Saturday, June 2, 2012

Haunted Memory by Jamuna Devi Advani

Haunted Memory. Jiribam, Manipur, India June,1942 (North East India) It was the scorching sun which made my grandmother hold her umbrella with her left hand while she held my little hand in her right. The sun was not in a hurry to go down toward west and seemed to be busy torching us on this side of planet. As a seven year old I did not bother much about hot weather. Bubbling with enthusiasm and anticipation of getting sweet rice balls at the Friday Market I walked chattering with never ending questions which kept my grandmother occupied with answers. An unexpected sight caught my attention and I pulled my grandmother’s hand. We stood for few seconds and saw the teen aged boy with slightly protruding belly sitting on the rock, his sack placed on the dirt road and eyes closed. His hands crossed on his chest as if trying to protect himself from the cold. It was a hot day but he was shivering. My grandma pulled me and walked ahead leaving the boy alone without saying anything. I became inquisitive, “Grandma, what has happened to him? Why is he shivering?” “He will be okay, once his shivering is gone he will walk to his destination.” she replied. She also mentioned that she had seen before some of the villagers doing the same thing while the attack of malarial fever came over to them. But I kept thinking about that boy. His faded loin cloth and his facial feature indicated he was from a tribal community and most probably a poor farmer’s son from the hills. My grandmother being from a higher caste would avoid touching any one like him The caste system was predominant factor during my grandmother’s time in the 1940s. Along with the struggle for independence from Britain, Mahatma Gandhi was a strong advocate against the caste system. Hence after independence the caste system was abolished completely. But the memory of this incident haunts me till this day. Did any one help him get to the hospital and receive treatment? I wonder if that boy survived till he reached his adulthood.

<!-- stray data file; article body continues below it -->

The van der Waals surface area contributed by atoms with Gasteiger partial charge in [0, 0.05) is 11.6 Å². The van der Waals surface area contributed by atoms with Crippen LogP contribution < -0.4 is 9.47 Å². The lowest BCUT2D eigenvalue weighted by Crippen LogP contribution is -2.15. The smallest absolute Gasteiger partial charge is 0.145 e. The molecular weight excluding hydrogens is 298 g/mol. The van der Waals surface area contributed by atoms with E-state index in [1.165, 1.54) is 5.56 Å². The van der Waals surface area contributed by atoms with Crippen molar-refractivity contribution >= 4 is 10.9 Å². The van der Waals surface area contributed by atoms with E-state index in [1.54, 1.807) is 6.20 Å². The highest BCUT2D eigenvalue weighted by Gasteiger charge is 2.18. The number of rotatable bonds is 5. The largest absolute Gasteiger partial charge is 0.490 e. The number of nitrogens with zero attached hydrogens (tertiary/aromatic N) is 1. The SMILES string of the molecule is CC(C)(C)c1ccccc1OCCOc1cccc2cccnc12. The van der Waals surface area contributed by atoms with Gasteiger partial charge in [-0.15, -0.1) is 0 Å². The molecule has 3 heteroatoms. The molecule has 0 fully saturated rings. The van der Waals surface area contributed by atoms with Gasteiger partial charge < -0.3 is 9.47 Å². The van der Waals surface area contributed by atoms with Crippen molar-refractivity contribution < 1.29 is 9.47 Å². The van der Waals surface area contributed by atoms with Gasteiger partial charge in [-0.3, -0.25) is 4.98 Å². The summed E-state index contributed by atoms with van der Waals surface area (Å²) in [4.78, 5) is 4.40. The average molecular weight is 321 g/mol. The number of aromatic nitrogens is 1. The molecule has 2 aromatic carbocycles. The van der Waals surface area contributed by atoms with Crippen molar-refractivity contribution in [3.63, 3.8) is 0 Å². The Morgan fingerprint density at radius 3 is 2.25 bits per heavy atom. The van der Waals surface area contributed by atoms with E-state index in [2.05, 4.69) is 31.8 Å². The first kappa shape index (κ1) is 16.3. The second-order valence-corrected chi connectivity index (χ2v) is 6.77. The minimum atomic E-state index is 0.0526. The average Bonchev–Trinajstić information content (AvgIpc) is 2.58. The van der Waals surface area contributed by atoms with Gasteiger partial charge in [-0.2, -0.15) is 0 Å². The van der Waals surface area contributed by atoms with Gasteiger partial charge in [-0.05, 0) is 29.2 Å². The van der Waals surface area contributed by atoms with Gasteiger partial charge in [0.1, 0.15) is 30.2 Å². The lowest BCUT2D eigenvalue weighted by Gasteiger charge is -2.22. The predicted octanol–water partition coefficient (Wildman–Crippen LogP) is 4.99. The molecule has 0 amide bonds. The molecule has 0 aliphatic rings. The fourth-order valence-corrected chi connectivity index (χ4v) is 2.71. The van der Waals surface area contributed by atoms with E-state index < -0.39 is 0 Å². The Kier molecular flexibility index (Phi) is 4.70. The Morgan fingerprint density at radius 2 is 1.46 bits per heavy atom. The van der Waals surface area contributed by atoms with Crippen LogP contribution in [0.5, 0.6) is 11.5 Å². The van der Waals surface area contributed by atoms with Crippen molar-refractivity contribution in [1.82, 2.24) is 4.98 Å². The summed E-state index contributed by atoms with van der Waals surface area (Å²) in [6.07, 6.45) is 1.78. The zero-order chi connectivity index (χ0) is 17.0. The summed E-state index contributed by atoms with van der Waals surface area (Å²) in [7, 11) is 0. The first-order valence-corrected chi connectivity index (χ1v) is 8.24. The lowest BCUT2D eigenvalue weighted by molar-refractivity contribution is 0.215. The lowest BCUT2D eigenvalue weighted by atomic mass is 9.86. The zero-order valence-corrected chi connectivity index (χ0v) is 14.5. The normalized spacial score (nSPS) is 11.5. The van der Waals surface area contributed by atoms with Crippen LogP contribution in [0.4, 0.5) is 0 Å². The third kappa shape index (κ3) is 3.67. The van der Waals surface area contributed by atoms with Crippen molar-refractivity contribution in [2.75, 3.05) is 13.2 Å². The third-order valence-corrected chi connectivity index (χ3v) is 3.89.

No comments:

Post a Comment